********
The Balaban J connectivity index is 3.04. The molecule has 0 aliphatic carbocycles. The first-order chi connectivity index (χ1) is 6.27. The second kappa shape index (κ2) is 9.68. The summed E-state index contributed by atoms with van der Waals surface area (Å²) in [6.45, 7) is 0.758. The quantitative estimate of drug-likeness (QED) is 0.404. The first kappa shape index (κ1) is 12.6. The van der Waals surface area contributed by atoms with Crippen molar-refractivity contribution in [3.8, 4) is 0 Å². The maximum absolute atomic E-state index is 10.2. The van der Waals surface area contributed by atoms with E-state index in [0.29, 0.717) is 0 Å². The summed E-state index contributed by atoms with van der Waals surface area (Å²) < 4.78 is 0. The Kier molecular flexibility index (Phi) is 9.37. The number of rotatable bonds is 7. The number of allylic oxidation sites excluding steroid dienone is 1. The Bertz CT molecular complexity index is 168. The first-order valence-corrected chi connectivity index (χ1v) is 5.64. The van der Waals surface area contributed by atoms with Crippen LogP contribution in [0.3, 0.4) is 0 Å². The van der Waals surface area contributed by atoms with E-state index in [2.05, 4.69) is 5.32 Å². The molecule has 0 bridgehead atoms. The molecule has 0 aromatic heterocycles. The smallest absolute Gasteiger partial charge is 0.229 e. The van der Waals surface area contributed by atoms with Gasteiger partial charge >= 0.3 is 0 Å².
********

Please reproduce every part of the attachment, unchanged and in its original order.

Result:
The Balaban J connectivity index is 3.04. The molecule has 0 aliphatic carbocycles. The first-order chi connectivity index (χ1) is 6.27. The second kappa shape index (κ2) is 9.68. The summed E-state index contributed by atoms with van der Waals surface area (Å²) in [6.45, 7) is 0.758. The quantitative estimate of drug-likeness (QED) is 0.404. The first kappa shape index (κ1) is 12.6. The van der Waals surface area contributed by atoms with Crippen molar-refractivity contribution in [3.8, 4) is 0 Å². The maximum absolute atomic E-state index is 10.2. The van der Waals surface area contributed by atoms with E-state index in [0.29, 0.717) is 0 Å². The summed E-state index contributed by atoms with van der Waals surface area (Å²) < 4.78 is 0. The Kier molecular flexibility index (Phi) is 9.37. The number of rotatable bonds is 7. The number of allylic oxidation sites excluding steroid dienone is 1. The Bertz CT molecular complexity index is 168. The first-order valence-corrected chi connectivity index (χ1v) is 5.64. The van der Waals surface area contributed by atoms with Crippen LogP contribution in [0.3, 0.4) is 0 Å². The van der Waals surface area contributed by atoms with E-state index in [2.05, 4.69) is 5.32 Å². The molecule has 0 bridgehead atoms. The molecule has 0 aromatic heterocycles. The smallest absolute Gasteiger partial charge is 0.229 e. The van der Waals surface area contributed by atoms with Gasteiger partial charge >= 0.3 is 0 Å².